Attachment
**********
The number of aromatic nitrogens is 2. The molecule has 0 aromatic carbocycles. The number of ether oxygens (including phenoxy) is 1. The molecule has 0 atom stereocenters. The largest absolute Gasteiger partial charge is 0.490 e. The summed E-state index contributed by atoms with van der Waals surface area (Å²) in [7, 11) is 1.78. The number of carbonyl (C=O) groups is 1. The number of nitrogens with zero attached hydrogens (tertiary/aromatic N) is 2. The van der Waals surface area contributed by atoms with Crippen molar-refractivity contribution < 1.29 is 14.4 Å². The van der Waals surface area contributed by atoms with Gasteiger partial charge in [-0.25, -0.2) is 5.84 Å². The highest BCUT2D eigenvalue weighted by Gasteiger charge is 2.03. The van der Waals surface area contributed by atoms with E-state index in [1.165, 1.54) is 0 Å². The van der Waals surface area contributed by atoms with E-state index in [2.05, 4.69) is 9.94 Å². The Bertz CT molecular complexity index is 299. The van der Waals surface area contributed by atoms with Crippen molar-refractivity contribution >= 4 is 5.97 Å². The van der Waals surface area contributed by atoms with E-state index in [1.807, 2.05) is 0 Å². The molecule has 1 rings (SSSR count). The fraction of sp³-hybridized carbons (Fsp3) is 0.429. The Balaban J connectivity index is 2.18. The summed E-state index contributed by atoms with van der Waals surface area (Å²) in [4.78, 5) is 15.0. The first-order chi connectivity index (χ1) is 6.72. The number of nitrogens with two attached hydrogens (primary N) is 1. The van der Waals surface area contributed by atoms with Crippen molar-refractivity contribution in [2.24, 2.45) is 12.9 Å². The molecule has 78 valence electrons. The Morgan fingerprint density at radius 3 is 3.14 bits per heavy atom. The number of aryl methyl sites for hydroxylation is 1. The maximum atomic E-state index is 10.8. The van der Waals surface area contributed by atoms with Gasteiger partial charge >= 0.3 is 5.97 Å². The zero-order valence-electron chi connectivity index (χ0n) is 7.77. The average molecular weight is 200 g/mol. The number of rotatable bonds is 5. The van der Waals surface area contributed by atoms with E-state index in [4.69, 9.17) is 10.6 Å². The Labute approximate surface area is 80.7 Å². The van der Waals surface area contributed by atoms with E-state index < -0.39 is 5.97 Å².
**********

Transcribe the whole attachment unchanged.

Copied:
The number of aromatic nitrogens is 2. The molecule has 0 aromatic carbocycles. The number of ether oxygens (including phenoxy) is 1. The molecule has 0 atom stereocenters. The largest absolute Gasteiger partial charge is 0.490 e. The summed E-state index contributed by atoms with van der Waals surface area (Å²) in [7, 11) is 1.78. The number of carbonyl (C=O) groups is 1. The number of nitrogens with zero attached hydrogens (tertiary/aromatic N) is 2. The van der Waals surface area contributed by atoms with Crippen molar-refractivity contribution < 1.29 is 14.4 Å². The van der Waals surface area contributed by atoms with Gasteiger partial charge in [-0.25, -0.2) is 5.84 Å². The highest BCUT2D eigenvalue weighted by Gasteiger charge is 2.03. The van der Waals surface area contributed by atoms with E-state index in [1.165, 1.54) is 0 Å². The van der Waals surface area contributed by atoms with E-state index in [2.05, 4.69) is 9.94 Å². The Bertz CT molecular complexity index is 299. The van der Waals surface area contributed by atoms with Crippen molar-refractivity contribution >= 4 is 5.97 Å². The van der Waals surface area contributed by atoms with E-state index in [1.807, 2.05) is 0 Å². The molecule has 1 rings (SSSR count). The fraction of sp³-hybridized carbons (Fsp3) is 0.429. The Balaban J connectivity index is 2.18. The summed E-state index contributed by atoms with van der Waals surface area (Å²) in [4.78, 5) is 15.0. The first-order chi connectivity index (χ1) is 6.72. The number of nitrogens with two attached hydrogens (primary N) is 1. The van der Waals surface area contributed by atoms with Crippen molar-refractivity contribution in [2.24, 2.45) is 12.9 Å². The molecule has 78 valence electrons. The Morgan fingerprint density at radius 3 is 3.14 bits per heavy atom. The number of aryl methyl sites for hydroxylation is 1. The maximum atomic E-state index is 10.8. The van der Waals surface area contributed by atoms with Gasteiger partial charge >= 0.3 is 5.97 Å². The zero-order valence-electron chi connectivity index (χ0n) is 7.77. The average molecular weight is 200 g/mol. The number of rotatable bonds is 5. The van der Waals surface area contributed by atoms with E-state index in [4.69, 9.17) is 10.6 Å². The Labute approximate surface area is 80.7 Å². The van der Waals surface area contributed by atoms with E-state index < -0.39 is 5.97 Å².